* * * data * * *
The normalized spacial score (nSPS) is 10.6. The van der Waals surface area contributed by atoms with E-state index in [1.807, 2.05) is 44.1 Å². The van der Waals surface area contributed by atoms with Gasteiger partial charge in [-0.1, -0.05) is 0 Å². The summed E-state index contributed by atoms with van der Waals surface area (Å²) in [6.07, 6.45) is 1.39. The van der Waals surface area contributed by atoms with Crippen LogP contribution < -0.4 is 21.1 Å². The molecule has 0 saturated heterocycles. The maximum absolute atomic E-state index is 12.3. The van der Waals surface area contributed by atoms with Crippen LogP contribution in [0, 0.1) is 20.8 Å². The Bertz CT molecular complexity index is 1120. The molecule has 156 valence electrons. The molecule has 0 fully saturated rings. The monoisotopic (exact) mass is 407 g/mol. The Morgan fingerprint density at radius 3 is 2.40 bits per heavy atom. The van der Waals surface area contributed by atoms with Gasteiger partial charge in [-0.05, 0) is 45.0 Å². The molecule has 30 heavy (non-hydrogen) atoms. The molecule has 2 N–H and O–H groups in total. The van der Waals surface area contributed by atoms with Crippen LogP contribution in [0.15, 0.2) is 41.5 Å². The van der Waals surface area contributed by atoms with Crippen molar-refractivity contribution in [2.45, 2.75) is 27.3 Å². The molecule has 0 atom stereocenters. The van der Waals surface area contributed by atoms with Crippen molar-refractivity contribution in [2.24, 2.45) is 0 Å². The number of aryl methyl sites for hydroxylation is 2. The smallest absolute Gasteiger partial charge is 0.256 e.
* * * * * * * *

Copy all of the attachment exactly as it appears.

The normalized spacial score (nSPS) is 10.6. The van der Waals surface area contributed by atoms with E-state index in [1.807, 2.05) is 44.1 Å². The van der Waals surface area contributed by atoms with Gasteiger partial charge in [-0.1, -0.05) is 0 Å². The summed E-state index contributed by atoms with van der Waals surface area (Å²) in [6.07, 6.45) is 1.39. The van der Waals surface area contributed by atoms with Crippen LogP contribution < -0.4 is 21.1 Å². The molecule has 0 saturated heterocycles. The maximum absolute atomic E-state index is 12.3. The van der Waals surface area contributed by atoms with Crippen LogP contribution in [0, 0.1) is 20.8 Å². The Bertz CT molecular complexity index is 1120. The molecule has 156 valence electrons. The molecule has 0 fully saturated rings. The monoisotopic (exact) mass is 407 g/mol. The Morgan fingerprint density at radius 3 is 2.40 bits per heavy atom. The van der Waals surface area contributed by atoms with Gasteiger partial charge in [-0.05, 0) is 45.0 Å². The molecule has 30 heavy (non-hydrogen) atoms. The molecule has 2 N–H and O–H groups in total. The van der Waals surface area contributed by atoms with Crippen LogP contribution in [0.15, 0.2) is 41.5 Å². The van der Waals surface area contributed by atoms with Crippen molar-refractivity contribution in [2.45, 2.75) is 27.3 Å². The molecule has 0 atom stereocenters. The van der Waals surface area contributed by atoms with Crippen molar-refractivity contribution in [2.24, 2.45) is 0 Å². The number of aryl methyl sites for hydroxylation is 2. The smallest absolute Gasteiger partial charge is 0.256 e.